The two ''Trafalgar''-class battleships of the British Royal Navy were late-nineteenth-century ironclad warships. Both were named after naval battles won by the British during the Napoleonic wars under the command of Admiral Nelson.
Laid down in 1886, they were designed by William Henry White to be improved versions of the Admiral class, having a greater displacement to allow for improved protection. However they sacrificed a full armoured belt for greater thickness amidships in a partial belt.
They were originally intended to have a secondary armament of eight 5 inch guns but this was changed to six quick-firing 4.7 inch guns for use against attacking torpedo boats, which led to a weight increase of 60 tons, partly due to the increased amount of ammunition carried. This was one of the changes which led to the vessels being 600 tons overweight, causing an increase in draught of a foot.
The ''Trafalgar''s were the penultimate low-freeboard battleships built for the Royal Navy. This design had been favoured for several years because it reduced the size of the target that the ships presented to enemy guns in battle, and because the smaller hull area allowed thicker armour. However, as a consequence of having a freeboard of only about 15 feet, the vessels were unable to cope with very rough seas. This was mitigated by having them spend most of their active service in the relatively calm Mediterranean.
When they were built, many observers overestimated the vulnerability of large ships to torpedoes and the perceived inability to avoid them, which made them believe that large warships would inevitably be replaced by smaller, less vulnerable, and less valuable, vessels.〔(Hansard HC Deb 10 June 1886 vol 306 cc1322-425 )
George Shaw-Lefevre said in Parliament on 10 June 1886: "Admiral Sir Cooper Key, writing to The Times a few days ago in reference to these ships, said— 'I believe the time is approaching, indeed, is already arrived, when no more iron-clad ships will be laid down.' During the last two years other Naval Powers of Europe have, with one exception, ceased to build ships with their sides protected with armour; and even the noble and gallant Lord the Member for Marylebone (Lord Charles Beresford)... said, a few nights ago, that— 'He would not urge that the country should invest any more money in heavy iron-clads, because France had left off building any more—she had even left off building the two large iron-clads which had been begun (''Brennus'' and ''Charles Martel'' ).' At the same time, there is a general consensus of opinion amongst naval men, and amongst men who are acquainted with the state of the Navy, that the chief want of the Navy at the present moment lies in fast vessels which are fit and proper for the protection of our commerce."〕 For example, John Hibbert, the parliamentary secretary of the Admiralty, told Parliament in March 1886: "I think I may safely say that these two large iron-clads will probably be the last iron-clads of this type that will ever be built in this or any other country. In France they are ceasing to go on with the construction of large iron-clads."〔(Hansard HC Deb 18 March 1886 vol 303 cc1184-286 )〕 In fact it took the development of effective naval aircraft able to carry bombs and torpedoes in the years immediately preceding the Second World War nearly fifty years later to finally make this true.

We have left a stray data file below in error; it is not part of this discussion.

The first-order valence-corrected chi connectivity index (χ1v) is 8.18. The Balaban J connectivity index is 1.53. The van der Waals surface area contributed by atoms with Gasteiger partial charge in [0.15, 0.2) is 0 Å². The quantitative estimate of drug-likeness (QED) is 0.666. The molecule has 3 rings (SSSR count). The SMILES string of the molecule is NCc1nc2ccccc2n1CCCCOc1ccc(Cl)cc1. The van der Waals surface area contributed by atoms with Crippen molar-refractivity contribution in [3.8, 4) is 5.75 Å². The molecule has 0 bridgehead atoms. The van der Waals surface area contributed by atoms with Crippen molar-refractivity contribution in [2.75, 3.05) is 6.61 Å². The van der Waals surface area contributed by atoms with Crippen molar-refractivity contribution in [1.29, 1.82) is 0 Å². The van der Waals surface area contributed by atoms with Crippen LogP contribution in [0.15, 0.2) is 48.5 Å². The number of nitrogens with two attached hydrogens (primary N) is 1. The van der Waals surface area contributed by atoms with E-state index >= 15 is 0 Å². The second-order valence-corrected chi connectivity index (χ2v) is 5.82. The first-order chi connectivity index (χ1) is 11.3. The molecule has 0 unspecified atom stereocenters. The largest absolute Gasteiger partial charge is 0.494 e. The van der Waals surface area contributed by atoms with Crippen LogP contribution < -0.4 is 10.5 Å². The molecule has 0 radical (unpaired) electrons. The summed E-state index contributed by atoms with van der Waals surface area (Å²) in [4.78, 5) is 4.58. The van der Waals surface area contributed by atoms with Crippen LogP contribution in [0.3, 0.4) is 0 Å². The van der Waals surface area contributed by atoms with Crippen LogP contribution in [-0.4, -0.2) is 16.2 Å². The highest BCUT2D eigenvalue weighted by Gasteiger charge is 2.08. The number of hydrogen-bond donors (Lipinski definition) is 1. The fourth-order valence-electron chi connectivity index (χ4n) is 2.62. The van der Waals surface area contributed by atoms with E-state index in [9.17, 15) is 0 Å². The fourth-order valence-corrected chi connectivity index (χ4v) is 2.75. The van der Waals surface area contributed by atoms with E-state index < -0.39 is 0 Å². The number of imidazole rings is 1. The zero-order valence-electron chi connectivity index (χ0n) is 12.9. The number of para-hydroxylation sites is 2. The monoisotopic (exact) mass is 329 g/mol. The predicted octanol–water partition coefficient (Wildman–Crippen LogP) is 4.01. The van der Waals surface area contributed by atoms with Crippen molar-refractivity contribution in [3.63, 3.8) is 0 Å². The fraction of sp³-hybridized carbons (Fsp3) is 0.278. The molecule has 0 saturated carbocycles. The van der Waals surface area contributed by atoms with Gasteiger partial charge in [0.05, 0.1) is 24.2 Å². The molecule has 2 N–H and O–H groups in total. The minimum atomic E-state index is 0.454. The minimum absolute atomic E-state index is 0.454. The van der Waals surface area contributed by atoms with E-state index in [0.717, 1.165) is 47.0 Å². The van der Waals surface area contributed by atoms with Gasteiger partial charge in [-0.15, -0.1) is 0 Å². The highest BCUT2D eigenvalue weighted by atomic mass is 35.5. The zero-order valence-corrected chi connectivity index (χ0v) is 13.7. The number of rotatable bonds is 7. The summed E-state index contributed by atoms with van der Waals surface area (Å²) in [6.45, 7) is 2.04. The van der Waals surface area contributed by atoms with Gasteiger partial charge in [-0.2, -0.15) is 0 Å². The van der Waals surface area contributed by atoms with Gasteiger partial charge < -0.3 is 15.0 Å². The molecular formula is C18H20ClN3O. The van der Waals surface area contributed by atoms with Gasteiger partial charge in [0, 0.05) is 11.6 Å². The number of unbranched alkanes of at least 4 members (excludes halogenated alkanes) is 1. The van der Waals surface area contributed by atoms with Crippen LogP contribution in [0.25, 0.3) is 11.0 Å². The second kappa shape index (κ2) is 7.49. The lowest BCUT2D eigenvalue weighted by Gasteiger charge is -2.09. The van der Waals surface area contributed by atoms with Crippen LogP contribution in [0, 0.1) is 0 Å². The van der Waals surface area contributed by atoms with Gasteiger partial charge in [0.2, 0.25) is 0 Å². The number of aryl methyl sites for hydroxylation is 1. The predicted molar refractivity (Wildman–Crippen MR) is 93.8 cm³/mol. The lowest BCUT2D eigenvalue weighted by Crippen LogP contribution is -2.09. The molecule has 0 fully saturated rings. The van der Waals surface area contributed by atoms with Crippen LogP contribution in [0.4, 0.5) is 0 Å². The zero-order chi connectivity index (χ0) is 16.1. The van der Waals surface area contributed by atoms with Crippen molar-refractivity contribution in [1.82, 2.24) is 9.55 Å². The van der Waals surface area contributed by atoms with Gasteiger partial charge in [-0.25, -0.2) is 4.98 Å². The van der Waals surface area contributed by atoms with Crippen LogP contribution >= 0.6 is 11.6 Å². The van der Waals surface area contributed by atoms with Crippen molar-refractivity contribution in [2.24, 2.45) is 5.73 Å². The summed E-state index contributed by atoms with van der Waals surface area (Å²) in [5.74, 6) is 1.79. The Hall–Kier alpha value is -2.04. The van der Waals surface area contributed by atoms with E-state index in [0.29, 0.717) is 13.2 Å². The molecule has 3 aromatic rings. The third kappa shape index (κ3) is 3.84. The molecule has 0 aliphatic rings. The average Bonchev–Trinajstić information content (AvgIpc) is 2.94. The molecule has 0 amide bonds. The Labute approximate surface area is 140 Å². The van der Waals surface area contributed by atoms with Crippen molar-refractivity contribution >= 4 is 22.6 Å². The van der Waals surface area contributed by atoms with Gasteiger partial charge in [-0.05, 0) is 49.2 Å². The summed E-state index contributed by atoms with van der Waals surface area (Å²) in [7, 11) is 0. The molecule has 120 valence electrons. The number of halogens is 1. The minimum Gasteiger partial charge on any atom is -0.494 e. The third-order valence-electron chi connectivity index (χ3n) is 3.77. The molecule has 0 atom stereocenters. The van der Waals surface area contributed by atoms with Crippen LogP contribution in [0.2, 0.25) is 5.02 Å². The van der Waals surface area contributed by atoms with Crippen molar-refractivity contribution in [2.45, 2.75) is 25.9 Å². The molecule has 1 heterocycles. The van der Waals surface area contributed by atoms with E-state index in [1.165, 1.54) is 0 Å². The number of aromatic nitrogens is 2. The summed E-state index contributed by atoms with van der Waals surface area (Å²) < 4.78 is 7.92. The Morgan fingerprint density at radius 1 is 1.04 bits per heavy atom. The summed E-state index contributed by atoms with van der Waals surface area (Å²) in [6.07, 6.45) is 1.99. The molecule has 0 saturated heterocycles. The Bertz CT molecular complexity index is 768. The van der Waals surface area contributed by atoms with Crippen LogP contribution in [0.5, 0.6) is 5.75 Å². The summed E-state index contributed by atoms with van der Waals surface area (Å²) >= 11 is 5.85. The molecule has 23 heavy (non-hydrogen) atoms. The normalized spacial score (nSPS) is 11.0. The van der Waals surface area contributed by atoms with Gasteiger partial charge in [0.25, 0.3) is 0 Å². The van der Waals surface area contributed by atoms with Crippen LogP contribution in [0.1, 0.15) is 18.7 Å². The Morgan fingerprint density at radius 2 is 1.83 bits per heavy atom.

抄文引用元・出典: フリー百科事典『 ウィキペディア（Wikipedia）』